Sunday 26 October 2014

Burials at the Front

Monday 26th October 1914: The 2nd Battalion at Ypres has been holding the line. Sadly it has lost two of its officers today. Captain Arthur Hall from Eastbourne was shot by a sniper as was, later in the day, Lieutenant William Bastard. Particular care is taken, when burying the dead, to mark their resting place. The adjutant told us that Lieutenant Bastard was buried: “On the north edge of the wood south of the road junction at the foot of Beselare Hill in the centre of the north edge on the west of the road, close to the bend in the road”[1]. William Bastard had only just been gazetted as a lieutenant on 30th September.[2]

The adjutant of the battalion has contacted us to inform us of Captain Hall's death: "I am told he was looking through his glasses for a sniper when he was shot. The bullet entered his neck and killed him instantly". Sergeant Major F. J. Whitemore has added a warm tribute to the late captain and his behaviour during the late fighting: "A and D Companies of our regiment were ordered to take up positions in the firing line [on 23rd October]. The attack was carried forward to a certain point but with the loss of Captain Bassett of A Company, wounded, also of about thirty six other officers and men killed and wounded. Captain Hall, at great risk to himself, proceeded to give what help was possible to all the officers and men of A Company, and after seeing all the wounded back, the Captain and I took up a position in advance, whilst the battalion entrenched in the rear, and the words he said were to the effect that if possible we must have revenge for the loss that was inflicted on Captain Bassett and his company. After waiting for some time, satisfaction was obtained by dropping three out of a patrol of six. After the event we had a very rough time , being continually under shell fire and fighting with heavy odds against us - it would be impossible to enumerate the acts of bravery by all ranks of our company, needless to say Captain Hall being the first to set the example. The night before his death he was talking with me  over the previous night's attack and remarking how lucky the company was to get back safely with so few casualties and at the time he passed a few remarks on what to do in the event of him becoming a casualty. Unhappily he became one the following morning about 8.20. At the time we were sitting in the trench talking over our escape earlier this morning when a stray bullet struck him and he instantly fell on me, and examining him I found the vein on the right side of the neck was severed and he never spoke a word after being struck, as nothing further could be done, he was buried where he fell. Previous to this incident no night passed without he and I going round the company to look after the welfare of his men and on most occasions bullets were striking all around him and I never once saw him show any signs of fear".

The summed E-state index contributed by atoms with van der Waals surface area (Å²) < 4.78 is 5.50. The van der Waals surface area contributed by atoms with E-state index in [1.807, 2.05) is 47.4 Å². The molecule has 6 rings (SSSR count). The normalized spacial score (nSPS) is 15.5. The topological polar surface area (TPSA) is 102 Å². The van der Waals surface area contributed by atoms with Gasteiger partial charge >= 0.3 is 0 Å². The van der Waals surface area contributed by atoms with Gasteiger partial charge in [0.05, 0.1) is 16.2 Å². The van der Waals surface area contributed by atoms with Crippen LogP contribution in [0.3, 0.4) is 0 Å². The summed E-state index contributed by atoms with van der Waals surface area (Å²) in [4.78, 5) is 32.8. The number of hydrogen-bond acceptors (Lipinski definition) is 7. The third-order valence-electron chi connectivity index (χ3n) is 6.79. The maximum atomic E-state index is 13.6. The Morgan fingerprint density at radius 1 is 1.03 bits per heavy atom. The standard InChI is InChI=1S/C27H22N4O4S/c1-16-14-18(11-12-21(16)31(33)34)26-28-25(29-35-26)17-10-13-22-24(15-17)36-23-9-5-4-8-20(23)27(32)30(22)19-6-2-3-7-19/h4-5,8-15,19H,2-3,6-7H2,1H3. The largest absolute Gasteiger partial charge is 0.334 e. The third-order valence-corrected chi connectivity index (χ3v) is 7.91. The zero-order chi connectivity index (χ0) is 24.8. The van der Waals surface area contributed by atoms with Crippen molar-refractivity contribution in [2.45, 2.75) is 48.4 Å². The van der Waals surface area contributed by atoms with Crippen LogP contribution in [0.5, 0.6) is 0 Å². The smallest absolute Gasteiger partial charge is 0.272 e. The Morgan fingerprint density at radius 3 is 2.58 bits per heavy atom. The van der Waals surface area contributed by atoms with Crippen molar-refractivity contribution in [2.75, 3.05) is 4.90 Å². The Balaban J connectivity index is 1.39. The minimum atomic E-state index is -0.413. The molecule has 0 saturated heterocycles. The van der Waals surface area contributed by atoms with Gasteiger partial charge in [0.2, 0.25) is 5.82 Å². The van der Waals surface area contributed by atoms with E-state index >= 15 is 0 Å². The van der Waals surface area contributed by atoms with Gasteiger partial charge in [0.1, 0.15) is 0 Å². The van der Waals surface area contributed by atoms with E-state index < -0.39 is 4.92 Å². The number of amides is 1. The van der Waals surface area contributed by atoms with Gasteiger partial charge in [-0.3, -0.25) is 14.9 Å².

During the morning it was decided that the Guards Brigade would attack Beselare, following the aborted attack of yesterday. Heavy shellfire meant that this attack was, again, aborted. The Bedfords were to advance in the wake of the Guards but in the event did not have to do so.

Sources: X550/3/wd; de Ruvingny's Roll of Honour

[1] Despite this careful marking of its position the war later rode over Lieutenant Bastard’s grave and obliterated it. He is commemorated, along with so many others, on the Menin Gate memorial to the missing in Ypres.

[2] Lt William Bastard was born in Exmouth in 1891 and educated at Tiverton School. He is commemorated on the Exmouth War Memorial.

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